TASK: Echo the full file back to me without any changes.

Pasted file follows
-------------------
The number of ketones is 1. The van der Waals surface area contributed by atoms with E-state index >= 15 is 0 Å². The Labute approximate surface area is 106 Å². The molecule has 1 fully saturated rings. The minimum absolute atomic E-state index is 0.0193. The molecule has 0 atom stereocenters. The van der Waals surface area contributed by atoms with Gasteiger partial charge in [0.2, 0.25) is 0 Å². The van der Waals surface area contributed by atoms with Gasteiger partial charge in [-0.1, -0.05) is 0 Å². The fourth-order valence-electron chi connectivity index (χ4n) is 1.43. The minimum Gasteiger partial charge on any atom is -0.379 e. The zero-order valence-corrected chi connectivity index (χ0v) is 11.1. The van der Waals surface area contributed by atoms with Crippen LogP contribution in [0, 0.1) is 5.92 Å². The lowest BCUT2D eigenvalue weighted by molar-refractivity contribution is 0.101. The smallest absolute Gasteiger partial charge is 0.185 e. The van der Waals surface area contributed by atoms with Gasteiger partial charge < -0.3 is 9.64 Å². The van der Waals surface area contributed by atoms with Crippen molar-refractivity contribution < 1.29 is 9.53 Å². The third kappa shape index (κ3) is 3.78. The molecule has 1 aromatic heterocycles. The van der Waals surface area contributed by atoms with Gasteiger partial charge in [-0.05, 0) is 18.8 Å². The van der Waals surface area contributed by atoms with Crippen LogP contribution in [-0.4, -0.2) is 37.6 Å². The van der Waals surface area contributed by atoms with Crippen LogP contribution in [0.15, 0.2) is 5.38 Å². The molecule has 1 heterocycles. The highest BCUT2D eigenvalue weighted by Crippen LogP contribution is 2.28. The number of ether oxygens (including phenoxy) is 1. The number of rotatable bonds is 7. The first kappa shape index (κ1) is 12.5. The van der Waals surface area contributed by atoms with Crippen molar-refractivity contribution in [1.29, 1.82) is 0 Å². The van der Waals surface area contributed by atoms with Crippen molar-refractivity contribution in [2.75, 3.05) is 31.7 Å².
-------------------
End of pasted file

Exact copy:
The number of ketones is 1. The van der Waals surface area contributed by atoms with E-state index >= 15 is 0 Å². The Labute approximate surface area is 106 Å². The molecule has 1 fully saturated rings. The minimum absolute atomic E-state index is 0.0193. The molecule has 0 atom stereocenters. The van der Waals surface area contributed by atoms with Gasteiger partial charge in [0.2, 0.25) is 0 Å². The van der Waals surface area contributed by atoms with Gasteiger partial charge in [-0.1, -0.05) is 0 Å². The fourth-order valence-electron chi connectivity index (χ4n) is 1.43. The minimum Gasteiger partial charge on any atom is -0.379 e. The zero-order valence-corrected chi connectivity index (χ0v) is 11.1. The van der Waals surface area contributed by atoms with Crippen LogP contribution in [0, 0.1) is 5.92 Å². The lowest BCUT2D eigenvalue weighted by molar-refractivity contribution is 0.101. The smallest absolute Gasteiger partial charge is 0.185 e. The van der Waals surface area contributed by atoms with Gasteiger partial charge < -0.3 is 9.64 Å². The van der Waals surface area contributed by atoms with Crippen molar-refractivity contribution < 1.29 is 9.53 Å². The third kappa shape index (κ3) is 3.78. The molecule has 1 aromatic heterocycles. The van der Waals surface area contributed by atoms with Gasteiger partial charge in [-0.05, 0) is 18.8 Å². The van der Waals surface area contributed by atoms with Crippen LogP contribution in [-0.4, -0.2) is 37.6 Å². The van der Waals surface area contributed by atoms with Crippen LogP contribution in [0.15, 0.2) is 5.38 Å². The molecule has 1 heterocycles. The highest BCUT2D eigenvalue weighted by Crippen LogP contribution is 2.28. The number of ether oxygens (including phenoxy) is 1. The number of rotatable bonds is 7. The first kappa shape index (κ1) is 12.5. The van der Waals surface area contributed by atoms with Crippen molar-refractivity contribution in [1.29, 1.82) is 0 Å². The van der Waals surface area contributed by atoms with Crippen molar-refractivity contribution in [2.75, 3.05) is 31.7 Å².